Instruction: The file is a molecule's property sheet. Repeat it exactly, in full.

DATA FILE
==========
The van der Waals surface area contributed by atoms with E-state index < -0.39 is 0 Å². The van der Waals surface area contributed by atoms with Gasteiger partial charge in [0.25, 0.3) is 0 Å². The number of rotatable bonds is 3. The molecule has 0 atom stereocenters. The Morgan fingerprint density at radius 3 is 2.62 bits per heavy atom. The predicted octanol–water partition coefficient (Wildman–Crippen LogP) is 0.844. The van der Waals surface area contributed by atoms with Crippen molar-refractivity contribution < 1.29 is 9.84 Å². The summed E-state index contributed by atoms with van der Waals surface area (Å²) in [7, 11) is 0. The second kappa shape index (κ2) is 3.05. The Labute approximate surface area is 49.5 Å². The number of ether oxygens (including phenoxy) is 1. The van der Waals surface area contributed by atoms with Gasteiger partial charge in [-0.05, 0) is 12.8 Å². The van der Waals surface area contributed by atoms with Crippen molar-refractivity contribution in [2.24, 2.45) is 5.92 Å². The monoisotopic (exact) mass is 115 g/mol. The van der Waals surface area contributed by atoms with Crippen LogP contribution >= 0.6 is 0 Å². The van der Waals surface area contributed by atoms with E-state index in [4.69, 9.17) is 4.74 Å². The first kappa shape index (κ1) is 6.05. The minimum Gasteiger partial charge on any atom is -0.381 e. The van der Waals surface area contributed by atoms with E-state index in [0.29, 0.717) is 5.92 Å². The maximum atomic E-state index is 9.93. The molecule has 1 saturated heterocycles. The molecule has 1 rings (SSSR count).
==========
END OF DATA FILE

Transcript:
The van der Waals surface area contributed by atoms with E-state index < -0.39 is 0 Å². The van der Waals surface area contributed by atoms with Gasteiger partial charge in [0.25, 0.3) is 0 Å². The number of rotatable bonds is 3. The molecule has 0 atom stereocenters. The Morgan fingerprint density at radius 3 is 2.62 bits per heavy atom. The predicted octanol–water partition coefficient (Wildman–Crippen LogP) is 0.844. The van der Waals surface area contributed by atoms with Crippen molar-refractivity contribution < 1.29 is 9.84 Å². The summed E-state index contributed by atoms with van der Waals surface area (Å²) in [7, 11) is 0. The second kappa shape index (κ2) is 3.05. The Labute approximate surface area is 49.5 Å². The number of ether oxygens (including phenoxy) is 1. The van der Waals surface area contributed by atoms with Gasteiger partial charge in [-0.05, 0) is 12.8 Å². The van der Waals surface area contributed by atoms with Crippen molar-refractivity contribution in [2.24, 2.45) is 5.92 Å². The monoisotopic (exact) mass is 115 g/mol. The van der Waals surface area contributed by atoms with Crippen LogP contribution >= 0.6 is 0 Å². The van der Waals surface area contributed by atoms with E-state index in [4.69, 9.17) is 4.74 Å². The first kappa shape index (κ1) is 6.05. The minimum Gasteiger partial charge on any atom is -0.381 e. The van der Waals surface area contributed by atoms with E-state index in [0.29, 0.717) is 5.92 Å². The maximum atomic E-state index is 9.93. The molecule has 1 saturated heterocycles. The molecule has 1 rings (SSSR count).